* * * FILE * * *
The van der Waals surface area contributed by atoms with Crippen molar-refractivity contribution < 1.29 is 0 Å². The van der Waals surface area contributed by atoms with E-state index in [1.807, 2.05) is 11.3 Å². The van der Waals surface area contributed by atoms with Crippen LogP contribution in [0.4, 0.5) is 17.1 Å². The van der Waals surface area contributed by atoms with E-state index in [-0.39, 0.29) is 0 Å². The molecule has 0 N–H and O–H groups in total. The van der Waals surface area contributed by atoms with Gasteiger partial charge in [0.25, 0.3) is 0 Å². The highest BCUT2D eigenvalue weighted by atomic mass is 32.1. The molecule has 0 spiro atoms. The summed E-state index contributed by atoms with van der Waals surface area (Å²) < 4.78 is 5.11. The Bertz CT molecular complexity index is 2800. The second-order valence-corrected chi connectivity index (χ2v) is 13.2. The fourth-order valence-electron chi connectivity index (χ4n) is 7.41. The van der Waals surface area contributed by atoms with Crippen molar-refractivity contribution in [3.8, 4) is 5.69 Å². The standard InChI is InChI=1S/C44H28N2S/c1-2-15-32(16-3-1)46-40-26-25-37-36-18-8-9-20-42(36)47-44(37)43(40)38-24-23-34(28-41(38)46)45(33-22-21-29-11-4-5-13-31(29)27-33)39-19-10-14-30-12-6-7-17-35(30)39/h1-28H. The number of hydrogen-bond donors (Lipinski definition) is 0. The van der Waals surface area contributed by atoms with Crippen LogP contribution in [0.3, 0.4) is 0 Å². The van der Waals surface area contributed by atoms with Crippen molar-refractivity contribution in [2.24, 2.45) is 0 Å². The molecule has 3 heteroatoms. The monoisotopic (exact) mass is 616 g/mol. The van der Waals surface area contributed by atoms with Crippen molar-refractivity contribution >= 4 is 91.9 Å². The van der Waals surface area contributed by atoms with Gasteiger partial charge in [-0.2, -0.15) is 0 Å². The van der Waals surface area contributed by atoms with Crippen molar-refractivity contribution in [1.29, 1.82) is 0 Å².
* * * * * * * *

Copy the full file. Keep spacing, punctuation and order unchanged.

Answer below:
The van der Waals surface area contributed by atoms with Crippen molar-refractivity contribution < 1.29 is 0 Å². The van der Waals surface area contributed by atoms with E-state index in [1.807, 2.05) is 11.3 Å². The van der Waals surface area contributed by atoms with Crippen LogP contribution in [0.4, 0.5) is 17.1 Å². The van der Waals surface area contributed by atoms with E-state index in [-0.39, 0.29) is 0 Å². The molecule has 0 N–H and O–H groups in total. The van der Waals surface area contributed by atoms with Gasteiger partial charge in [0.25, 0.3) is 0 Å². The highest BCUT2D eigenvalue weighted by atomic mass is 32.1. The molecule has 0 spiro atoms. The summed E-state index contributed by atoms with van der Waals surface area (Å²) < 4.78 is 5.11. The Bertz CT molecular complexity index is 2800. The second-order valence-corrected chi connectivity index (χ2v) is 13.2. The fourth-order valence-electron chi connectivity index (χ4n) is 7.41. The van der Waals surface area contributed by atoms with Crippen molar-refractivity contribution in [3.8, 4) is 5.69 Å². The standard InChI is InChI=1S/C44H28N2S/c1-2-15-32(16-3-1)46-40-26-25-37-36-18-8-9-20-42(36)47-44(37)43(40)38-24-23-34(28-41(38)46)45(33-22-21-29-11-4-5-13-31(29)27-33)39-19-10-14-30-12-6-7-17-35(30)39/h1-28H. The number of hydrogen-bond donors (Lipinski definition) is 0. The van der Waals surface area contributed by atoms with Crippen LogP contribution in [0.3, 0.4) is 0 Å². The van der Waals surface area contributed by atoms with Crippen molar-refractivity contribution in [2.24, 2.45) is 0 Å². The molecule has 3 heteroatoms. The monoisotopic (exact) mass is 616 g/mol. The van der Waals surface area contributed by atoms with Crippen molar-refractivity contribution >= 4 is 91.9 Å². The van der Waals surface area contributed by atoms with Gasteiger partial charge in [-0.2, -0.15) is 0 Å². The van der Waals surface area contributed by atoms with Crippen molar-refractivity contribution in [1.29, 1.82) is 0 Å².